As legend has it, a gaggle of players was assembled in the locker room awaiting the start of the NBA All-Star game’s three-point shooting contest when Larry Bird walked in.
“So,” he said with a broad grin, “who’s playing for second?”
Perhaps as much as his basketball acumen–he did indeed go on to win the three-point shooting contest that day– the predicate for Larry the Legend’s iconic brand was his swagger.
It was an unlikely swagger: in a world of fast, agile black men who could seemingly jump out of the gym, Bird was a lumbering white guy who might not have been able to clear a shoe box in a single bound. The “Hick from French Lick” plied his trade in a blue collar town, Boston, and the combination of his lunch pail work ethic and outsized bravado made him a one-of-a-kind brand, a combination of Rocky Balboa and Appollo Creed.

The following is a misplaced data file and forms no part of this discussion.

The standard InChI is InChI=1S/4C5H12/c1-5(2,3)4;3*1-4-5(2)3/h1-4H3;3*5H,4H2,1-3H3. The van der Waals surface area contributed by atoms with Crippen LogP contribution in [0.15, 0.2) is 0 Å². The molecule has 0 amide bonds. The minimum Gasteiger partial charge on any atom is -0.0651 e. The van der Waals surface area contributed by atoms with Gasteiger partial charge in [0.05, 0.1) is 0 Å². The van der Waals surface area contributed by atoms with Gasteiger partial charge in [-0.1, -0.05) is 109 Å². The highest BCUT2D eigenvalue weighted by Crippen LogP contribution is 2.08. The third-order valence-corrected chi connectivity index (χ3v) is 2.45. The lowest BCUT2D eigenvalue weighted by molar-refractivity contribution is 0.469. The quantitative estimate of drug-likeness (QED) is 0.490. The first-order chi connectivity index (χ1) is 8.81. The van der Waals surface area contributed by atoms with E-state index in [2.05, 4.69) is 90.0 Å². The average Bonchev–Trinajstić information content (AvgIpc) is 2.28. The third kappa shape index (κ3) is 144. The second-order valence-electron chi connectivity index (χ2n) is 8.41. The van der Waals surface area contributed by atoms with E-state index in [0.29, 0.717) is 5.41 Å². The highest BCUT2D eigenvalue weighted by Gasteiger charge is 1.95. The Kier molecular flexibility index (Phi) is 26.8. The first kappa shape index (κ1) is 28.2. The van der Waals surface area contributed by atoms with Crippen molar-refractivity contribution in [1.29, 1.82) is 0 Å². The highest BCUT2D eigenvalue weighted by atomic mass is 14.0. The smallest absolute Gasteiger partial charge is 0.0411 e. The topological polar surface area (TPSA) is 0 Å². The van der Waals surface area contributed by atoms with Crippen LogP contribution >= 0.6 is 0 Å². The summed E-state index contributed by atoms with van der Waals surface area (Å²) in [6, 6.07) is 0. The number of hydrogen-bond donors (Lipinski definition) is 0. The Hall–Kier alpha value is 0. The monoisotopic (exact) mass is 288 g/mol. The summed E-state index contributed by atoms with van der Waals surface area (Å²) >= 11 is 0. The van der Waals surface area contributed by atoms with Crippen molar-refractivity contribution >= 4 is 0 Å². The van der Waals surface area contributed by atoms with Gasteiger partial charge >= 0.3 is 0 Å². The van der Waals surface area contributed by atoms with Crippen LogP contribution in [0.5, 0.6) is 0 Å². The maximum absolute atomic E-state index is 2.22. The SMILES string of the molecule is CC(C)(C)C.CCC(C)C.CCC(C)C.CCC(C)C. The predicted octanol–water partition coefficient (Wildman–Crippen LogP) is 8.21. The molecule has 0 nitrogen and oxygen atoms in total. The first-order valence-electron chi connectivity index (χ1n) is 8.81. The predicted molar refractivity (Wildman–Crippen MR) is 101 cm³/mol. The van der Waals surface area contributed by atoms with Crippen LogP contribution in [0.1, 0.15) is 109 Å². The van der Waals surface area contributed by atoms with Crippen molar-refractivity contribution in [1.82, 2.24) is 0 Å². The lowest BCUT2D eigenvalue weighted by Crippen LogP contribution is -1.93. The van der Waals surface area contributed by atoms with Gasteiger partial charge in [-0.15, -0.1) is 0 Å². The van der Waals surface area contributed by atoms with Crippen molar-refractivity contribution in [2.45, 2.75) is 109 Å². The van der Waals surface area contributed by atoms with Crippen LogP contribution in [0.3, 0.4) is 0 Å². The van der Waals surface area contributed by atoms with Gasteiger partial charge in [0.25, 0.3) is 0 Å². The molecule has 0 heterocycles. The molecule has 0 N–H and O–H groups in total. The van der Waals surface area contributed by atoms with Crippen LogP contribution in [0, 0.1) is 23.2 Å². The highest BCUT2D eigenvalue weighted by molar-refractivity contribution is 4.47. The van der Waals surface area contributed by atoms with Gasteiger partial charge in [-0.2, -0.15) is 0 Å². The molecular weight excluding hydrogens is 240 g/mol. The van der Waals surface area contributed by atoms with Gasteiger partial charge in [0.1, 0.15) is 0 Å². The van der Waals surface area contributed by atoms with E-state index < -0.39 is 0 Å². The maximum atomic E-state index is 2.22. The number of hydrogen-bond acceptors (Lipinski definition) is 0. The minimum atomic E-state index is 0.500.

This hybrid quality helped make Bird a successful pitchman, selling virtually everything under the sun to consumers, from Lays potato chips to McDonald’s, Converse shoes to Nestle candy bars, blue jeans to Ford Escorts to heating pads.
Part of his appeal was his apparent unease in front of the camera – he always left the impression he’d rather be fishing in an Indiana creek or playing some pickup basketball – which is a reminder of the importance of voice and authenticity in creating compelling marketing content.